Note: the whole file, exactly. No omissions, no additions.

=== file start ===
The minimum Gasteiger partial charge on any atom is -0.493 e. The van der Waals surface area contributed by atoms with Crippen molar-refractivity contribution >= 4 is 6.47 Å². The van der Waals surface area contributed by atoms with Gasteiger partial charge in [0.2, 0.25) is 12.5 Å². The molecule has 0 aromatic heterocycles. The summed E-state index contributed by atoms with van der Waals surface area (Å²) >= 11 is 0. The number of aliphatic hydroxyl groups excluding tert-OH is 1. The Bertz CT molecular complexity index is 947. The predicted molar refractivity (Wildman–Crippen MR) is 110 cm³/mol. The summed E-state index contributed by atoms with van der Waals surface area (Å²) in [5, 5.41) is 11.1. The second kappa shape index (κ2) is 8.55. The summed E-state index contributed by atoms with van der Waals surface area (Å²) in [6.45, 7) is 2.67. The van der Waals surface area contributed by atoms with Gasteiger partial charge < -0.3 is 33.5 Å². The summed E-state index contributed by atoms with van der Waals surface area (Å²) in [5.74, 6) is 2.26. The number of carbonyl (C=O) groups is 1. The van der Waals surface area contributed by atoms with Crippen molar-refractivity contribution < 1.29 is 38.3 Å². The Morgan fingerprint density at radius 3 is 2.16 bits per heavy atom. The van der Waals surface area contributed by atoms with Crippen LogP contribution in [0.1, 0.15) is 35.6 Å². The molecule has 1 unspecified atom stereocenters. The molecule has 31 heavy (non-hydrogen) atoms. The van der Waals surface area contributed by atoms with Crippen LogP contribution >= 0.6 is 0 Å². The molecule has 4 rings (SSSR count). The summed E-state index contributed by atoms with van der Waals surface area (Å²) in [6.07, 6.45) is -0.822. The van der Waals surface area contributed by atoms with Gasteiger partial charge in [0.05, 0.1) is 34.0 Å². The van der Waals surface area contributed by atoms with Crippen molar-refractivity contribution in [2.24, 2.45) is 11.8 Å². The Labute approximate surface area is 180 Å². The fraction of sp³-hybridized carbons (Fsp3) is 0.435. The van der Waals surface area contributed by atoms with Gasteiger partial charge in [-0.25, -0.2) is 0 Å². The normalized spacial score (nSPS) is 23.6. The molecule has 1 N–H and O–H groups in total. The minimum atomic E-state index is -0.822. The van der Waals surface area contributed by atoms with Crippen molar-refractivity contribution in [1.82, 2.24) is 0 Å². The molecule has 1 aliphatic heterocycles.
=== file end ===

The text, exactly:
The minimum Gasteiger partial charge on any atom is -0.493 e. The van der Waals surface area contributed by atoms with Crippen molar-refractivity contribution >= 4 is 6.47 Å². The van der Waals surface area contributed by atoms with Gasteiger partial charge in [0.2, 0.25) is 12.5 Å². The molecule has 0 aromatic heterocycles. The summed E-state index contributed by atoms with van der Waals surface area (Å²) >= 11 is 0. The number of aliphatic hydroxyl groups excluding tert-OH is 1. The Bertz CT molecular complexity index is 947. The predicted molar refractivity (Wildman–Crippen MR) is 110 cm³/mol. The summed E-state index contributed by atoms with van der Waals surface area (Å²) in [5, 5.41) is 11.1. The second kappa shape index (κ2) is 8.55. The summed E-state index contributed by atoms with van der Waals surface area (Å²) in [6.45, 7) is 2.67. The van der Waals surface area contributed by atoms with Gasteiger partial charge < -0.3 is 33.5 Å². The summed E-state index contributed by atoms with van der Waals surface area (Å²) in [5.74, 6) is 2.26. The number of carbonyl (C=O) groups is 1. The van der Waals surface area contributed by atoms with Crippen molar-refractivity contribution < 1.29 is 38.3 Å². The Morgan fingerprint density at radius 3 is 2.16 bits per heavy atom. The van der Waals surface area contributed by atoms with Crippen LogP contribution in [0.1, 0.15) is 35.6 Å². The molecule has 1 unspecified atom stereocenters. The molecule has 31 heavy (non-hydrogen) atoms. The van der Waals surface area contributed by atoms with Crippen LogP contribution >= 0.6 is 0 Å². The molecule has 4 rings (SSSR count). The summed E-state index contributed by atoms with van der Waals surface area (Å²) in [6.07, 6.45) is -0.822. The van der Waals surface area contributed by atoms with Gasteiger partial charge in [0.05, 0.1) is 34.0 Å². The van der Waals surface area contributed by atoms with Crippen molar-refractivity contribution in [2.24, 2.45) is 11.8 Å². The Labute approximate surface area is 180 Å². The fraction of sp³-hybridized carbons (Fsp3) is 0.435. The van der Waals surface area contributed by atoms with Gasteiger partial charge in [-0.25, -0.2) is 0 Å². The normalized spacial score (nSPS) is 23.6. The molecule has 1 N–H and O–H groups in total. The minimum atomic E-state index is -0.822. The van der Waals surface area contributed by atoms with Crippen molar-refractivity contribution in [1.82, 2.24) is 0 Å². The molecule has 1 aliphatic heterocycles.